Trust but Verify: Peeking Inside the “Black Box” of Machine Learning
If a complex data analysis tool can’t explain its decisions, how do we know it’s accurate — or fair?
Lending is one of many fields where black-box machine learning models might find new insights | Illustration by Khyati Trehan.
Artificial intelligence can be a powerful tool for analyzing massive amounts of data, finding connections and correlations that humans can’t. However, unlike a person solving a math problem, many AI models can’t easily explain the steps they took to reach their final answers. They are what’s known in computer science as black boxes: You can see what goes in and what comes out; what happens in between is a mystery.
The black-box problem is baked into many machine learning models, explains Laura Blattner, an assistant professor of finance at Stanford GSB. “The power of the technology is its ability to reflect the complexity in the world,” she says. But not being able to fully understand the resulting intricacy of the model raises practical, legal, and ethical questions. “If these black boxes are being used to make a high-stakes decision in lending, insurance, healthcare, or the judicial system, we have to decide whether we feel comfortable not knowing exactly why the decision was being made.”
Lending is one of the many fields where black-box machine learning models might find new insights in complex data. Currently, credit scores and loan decisions are often based on a few dozen variables. An AI-driven model looking at more than 600 variables might weigh risk more accurately, which would benefit both cautious lenders and borrowers who might otherwise be rejected. In theory, AI could make consumer lending not only more precise but more fair.
But U.S. lenders aren’t rushing to embrace these tools: If they can’t explain how they’re evaluating loan applicants, they could run afoul of fair lending rules. “They’re not going to be willing to take the risk, especially not in a more sensitive lending area like mortgages,” Blattner says. And if federal regulators conclude that these new tools aren’t trustworthy, “I think that spells a very different future for the use of AI in consumer lending.”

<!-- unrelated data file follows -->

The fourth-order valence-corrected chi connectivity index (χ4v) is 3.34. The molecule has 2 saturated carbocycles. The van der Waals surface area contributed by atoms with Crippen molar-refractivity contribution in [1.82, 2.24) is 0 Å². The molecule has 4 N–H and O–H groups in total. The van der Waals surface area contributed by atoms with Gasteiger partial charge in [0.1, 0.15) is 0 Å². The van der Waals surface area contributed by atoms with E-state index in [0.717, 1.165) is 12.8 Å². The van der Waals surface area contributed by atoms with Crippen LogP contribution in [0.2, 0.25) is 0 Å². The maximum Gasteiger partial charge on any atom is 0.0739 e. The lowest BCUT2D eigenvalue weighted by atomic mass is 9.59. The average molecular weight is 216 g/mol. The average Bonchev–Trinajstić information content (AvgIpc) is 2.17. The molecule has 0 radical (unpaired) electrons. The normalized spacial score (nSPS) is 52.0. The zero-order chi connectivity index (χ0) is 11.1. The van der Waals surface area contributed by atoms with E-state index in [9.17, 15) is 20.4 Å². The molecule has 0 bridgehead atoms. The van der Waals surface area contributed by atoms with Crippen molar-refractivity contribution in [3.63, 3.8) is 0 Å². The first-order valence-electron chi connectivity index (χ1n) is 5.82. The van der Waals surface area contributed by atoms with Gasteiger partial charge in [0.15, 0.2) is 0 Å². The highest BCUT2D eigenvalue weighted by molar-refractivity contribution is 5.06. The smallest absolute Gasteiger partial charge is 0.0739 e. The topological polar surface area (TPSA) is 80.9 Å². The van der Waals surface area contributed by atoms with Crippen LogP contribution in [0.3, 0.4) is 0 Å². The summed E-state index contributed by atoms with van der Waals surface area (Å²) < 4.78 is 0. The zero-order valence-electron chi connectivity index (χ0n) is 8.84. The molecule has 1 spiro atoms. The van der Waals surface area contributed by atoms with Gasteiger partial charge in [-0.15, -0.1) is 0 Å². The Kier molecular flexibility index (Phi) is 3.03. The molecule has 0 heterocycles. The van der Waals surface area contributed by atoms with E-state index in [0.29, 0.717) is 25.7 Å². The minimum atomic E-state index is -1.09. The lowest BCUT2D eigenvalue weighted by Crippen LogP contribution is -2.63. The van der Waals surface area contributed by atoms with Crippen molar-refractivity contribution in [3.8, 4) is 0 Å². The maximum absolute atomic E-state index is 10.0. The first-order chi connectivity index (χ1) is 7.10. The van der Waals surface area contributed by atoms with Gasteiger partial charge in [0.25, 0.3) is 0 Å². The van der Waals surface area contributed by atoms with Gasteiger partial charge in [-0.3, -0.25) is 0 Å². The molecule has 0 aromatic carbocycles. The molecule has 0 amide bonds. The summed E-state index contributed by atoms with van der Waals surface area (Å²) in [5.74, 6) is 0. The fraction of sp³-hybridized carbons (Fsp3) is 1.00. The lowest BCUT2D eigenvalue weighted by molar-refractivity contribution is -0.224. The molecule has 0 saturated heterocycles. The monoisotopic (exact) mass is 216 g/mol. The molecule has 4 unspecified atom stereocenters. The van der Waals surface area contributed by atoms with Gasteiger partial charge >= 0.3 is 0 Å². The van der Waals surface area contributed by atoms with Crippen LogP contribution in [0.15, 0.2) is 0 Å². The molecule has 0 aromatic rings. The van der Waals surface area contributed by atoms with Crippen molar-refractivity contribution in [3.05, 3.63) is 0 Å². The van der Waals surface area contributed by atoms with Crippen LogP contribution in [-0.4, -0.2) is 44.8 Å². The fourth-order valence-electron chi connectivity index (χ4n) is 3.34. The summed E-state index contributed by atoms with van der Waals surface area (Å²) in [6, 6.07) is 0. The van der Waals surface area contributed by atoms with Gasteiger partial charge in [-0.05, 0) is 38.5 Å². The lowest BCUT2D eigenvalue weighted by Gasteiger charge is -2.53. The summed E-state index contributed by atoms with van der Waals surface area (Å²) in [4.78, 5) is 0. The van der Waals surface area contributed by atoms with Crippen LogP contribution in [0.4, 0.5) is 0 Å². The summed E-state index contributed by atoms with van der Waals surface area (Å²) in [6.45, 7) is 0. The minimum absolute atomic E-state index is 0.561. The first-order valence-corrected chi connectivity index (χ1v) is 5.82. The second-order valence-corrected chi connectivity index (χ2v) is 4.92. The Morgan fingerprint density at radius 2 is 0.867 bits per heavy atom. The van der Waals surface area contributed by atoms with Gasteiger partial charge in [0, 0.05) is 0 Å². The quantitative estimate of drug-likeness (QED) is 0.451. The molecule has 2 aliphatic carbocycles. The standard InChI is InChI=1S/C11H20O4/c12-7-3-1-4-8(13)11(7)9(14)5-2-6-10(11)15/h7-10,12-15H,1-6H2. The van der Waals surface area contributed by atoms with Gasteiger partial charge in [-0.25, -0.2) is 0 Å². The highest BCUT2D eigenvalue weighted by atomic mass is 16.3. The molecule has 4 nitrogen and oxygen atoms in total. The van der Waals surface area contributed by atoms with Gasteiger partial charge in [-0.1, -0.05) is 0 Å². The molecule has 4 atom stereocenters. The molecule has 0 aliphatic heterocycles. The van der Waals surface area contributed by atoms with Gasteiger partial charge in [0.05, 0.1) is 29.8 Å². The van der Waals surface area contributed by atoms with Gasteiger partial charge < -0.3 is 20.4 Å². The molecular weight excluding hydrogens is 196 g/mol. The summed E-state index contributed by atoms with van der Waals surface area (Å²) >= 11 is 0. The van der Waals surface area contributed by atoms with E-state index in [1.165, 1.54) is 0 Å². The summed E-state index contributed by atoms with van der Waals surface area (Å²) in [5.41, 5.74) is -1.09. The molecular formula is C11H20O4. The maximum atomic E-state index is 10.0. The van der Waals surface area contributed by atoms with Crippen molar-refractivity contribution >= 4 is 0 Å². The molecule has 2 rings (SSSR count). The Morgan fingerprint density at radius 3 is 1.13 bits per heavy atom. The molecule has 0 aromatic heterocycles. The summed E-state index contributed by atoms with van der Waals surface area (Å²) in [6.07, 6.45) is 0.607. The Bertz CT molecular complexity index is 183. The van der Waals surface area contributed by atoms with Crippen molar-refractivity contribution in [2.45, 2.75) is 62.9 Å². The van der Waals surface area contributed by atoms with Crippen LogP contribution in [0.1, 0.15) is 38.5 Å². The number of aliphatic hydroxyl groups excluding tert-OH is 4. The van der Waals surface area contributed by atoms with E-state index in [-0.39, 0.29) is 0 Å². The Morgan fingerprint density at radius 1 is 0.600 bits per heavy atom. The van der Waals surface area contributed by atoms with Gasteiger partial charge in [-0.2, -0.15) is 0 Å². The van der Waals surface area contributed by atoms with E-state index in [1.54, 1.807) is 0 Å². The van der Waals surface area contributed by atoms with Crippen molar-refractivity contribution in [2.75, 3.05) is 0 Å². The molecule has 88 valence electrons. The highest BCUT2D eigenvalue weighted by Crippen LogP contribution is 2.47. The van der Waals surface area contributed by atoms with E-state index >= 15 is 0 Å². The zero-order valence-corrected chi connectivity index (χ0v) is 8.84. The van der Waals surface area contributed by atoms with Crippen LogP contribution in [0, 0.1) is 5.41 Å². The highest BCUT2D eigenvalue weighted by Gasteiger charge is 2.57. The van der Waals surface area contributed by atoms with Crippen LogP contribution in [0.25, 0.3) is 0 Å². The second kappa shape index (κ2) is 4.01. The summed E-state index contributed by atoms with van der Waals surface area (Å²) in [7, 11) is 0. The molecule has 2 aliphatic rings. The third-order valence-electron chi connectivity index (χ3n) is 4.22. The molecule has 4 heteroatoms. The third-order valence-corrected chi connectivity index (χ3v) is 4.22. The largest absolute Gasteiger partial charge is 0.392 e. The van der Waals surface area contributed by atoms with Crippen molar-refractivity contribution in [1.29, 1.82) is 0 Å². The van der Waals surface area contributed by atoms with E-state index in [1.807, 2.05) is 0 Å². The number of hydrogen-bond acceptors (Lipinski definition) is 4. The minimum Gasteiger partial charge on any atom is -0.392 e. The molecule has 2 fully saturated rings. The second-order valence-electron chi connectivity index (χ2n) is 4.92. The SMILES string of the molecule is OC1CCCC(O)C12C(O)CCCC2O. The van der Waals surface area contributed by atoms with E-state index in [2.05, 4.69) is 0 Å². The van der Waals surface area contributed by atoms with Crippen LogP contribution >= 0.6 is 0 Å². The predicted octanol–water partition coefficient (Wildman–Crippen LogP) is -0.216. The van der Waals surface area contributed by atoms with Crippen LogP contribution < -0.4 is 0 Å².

However, there are ways to take a black box’s output and work backward to figure out how it was generated. Blattner and assistant professor of operations, information, and technology Jann Spiess recently collaborated with FinRegLab, a nonprofit research center, to assess several tools that try to explain credit underwriting models’ predictions about individual applicants as well as minorities and other demographic groups.
“We came away cautiously optimistic,” she says. “If you pick the right tool, it is good at handling the complexity.” They also found that increased transparency can be balanced with performance. “The more complex black-box models were more accurate in predicting default, but they were also more equal across demographic groups, which was surprising,” she says.
Even if this type of AI is okayed by regulators and adopted by lenders, Blattner says people need to be part of the equation. “You can’t just blindly pick a software tool off the shelf and hope it works,” she says. Users must continually test and evaluate their models to ensure they’re working properly.
And while black boxes can perform superhuman calculations, we still may want a loan officer, doctor, or judge to have the final say.
“In all of these cases,” Blattner says, “the human wants to know why the AI made a certain recommendation so that they can let that influence their decision-making one way or the other.”
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